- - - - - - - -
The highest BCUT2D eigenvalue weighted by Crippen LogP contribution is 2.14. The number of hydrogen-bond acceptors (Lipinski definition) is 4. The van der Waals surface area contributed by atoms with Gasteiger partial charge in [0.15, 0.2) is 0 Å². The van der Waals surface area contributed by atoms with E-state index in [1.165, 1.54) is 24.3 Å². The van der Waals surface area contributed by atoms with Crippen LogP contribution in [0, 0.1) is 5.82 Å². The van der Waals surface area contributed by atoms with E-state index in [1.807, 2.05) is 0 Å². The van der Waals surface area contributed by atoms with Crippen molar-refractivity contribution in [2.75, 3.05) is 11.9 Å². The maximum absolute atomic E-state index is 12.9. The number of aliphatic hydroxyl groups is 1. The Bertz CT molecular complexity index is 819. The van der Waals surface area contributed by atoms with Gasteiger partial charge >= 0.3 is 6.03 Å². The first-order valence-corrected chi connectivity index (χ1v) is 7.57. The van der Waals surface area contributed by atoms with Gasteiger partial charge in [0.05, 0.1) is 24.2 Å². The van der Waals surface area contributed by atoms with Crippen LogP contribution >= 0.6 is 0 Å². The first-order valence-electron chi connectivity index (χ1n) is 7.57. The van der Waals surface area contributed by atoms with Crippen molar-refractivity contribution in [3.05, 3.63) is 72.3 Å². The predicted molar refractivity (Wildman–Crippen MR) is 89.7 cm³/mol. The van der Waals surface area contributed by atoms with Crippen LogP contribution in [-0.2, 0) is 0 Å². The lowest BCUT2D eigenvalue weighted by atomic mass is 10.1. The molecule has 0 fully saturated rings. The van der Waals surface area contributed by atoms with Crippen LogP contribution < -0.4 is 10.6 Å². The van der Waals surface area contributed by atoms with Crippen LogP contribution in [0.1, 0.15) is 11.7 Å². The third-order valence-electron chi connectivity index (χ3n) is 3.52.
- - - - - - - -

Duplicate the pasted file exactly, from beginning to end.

The highest BCUT2D eigenvalue weighted by Crippen LogP contribution is 2.14. The number of hydrogen-bond acceptors (Lipinski definition) is 4. The van der Waals surface area contributed by atoms with Gasteiger partial charge in [0.15, 0.2) is 0 Å². The van der Waals surface area contributed by atoms with E-state index in [1.165, 1.54) is 24.3 Å². The van der Waals surface area contributed by atoms with Crippen LogP contribution in [0, 0.1) is 5.82 Å². The van der Waals surface area contributed by atoms with E-state index in [1.807, 2.05) is 0 Å². The van der Waals surface area contributed by atoms with Crippen molar-refractivity contribution in [2.75, 3.05) is 11.9 Å². The maximum absolute atomic E-state index is 12.9. The number of aliphatic hydroxyl groups is 1. The Bertz CT molecular complexity index is 819. The van der Waals surface area contributed by atoms with Gasteiger partial charge >= 0.3 is 6.03 Å². The first-order valence-corrected chi connectivity index (χ1v) is 7.57. The van der Waals surface area contributed by atoms with Gasteiger partial charge in [0.05, 0.1) is 24.2 Å². The van der Waals surface area contributed by atoms with Crippen LogP contribution >= 0.6 is 0 Å². The first-order valence-electron chi connectivity index (χ1n) is 7.57. The van der Waals surface area contributed by atoms with Crippen molar-refractivity contribution in [3.05, 3.63) is 72.3 Å². The predicted molar refractivity (Wildman–Crippen MR) is 89.7 cm³/mol. The van der Waals surface area contributed by atoms with Crippen LogP contribution in [-0.2, 0) is 0 Å². The lowest BCUT2D eigenvalue weighted by atomic mass is 10.1. The molecule has 0 fully saturated rings. The van der Waals surface area contributed by atoms with Crippen LogP contribution < -0.4 is 10.6 Å². The van der Waals surface area contributed by atoms with Crippen LogP contribution in [0.1, 0.15) is 11.7 Å². The third-order valence-electron chi connectivity index (χ3n) is 3.52.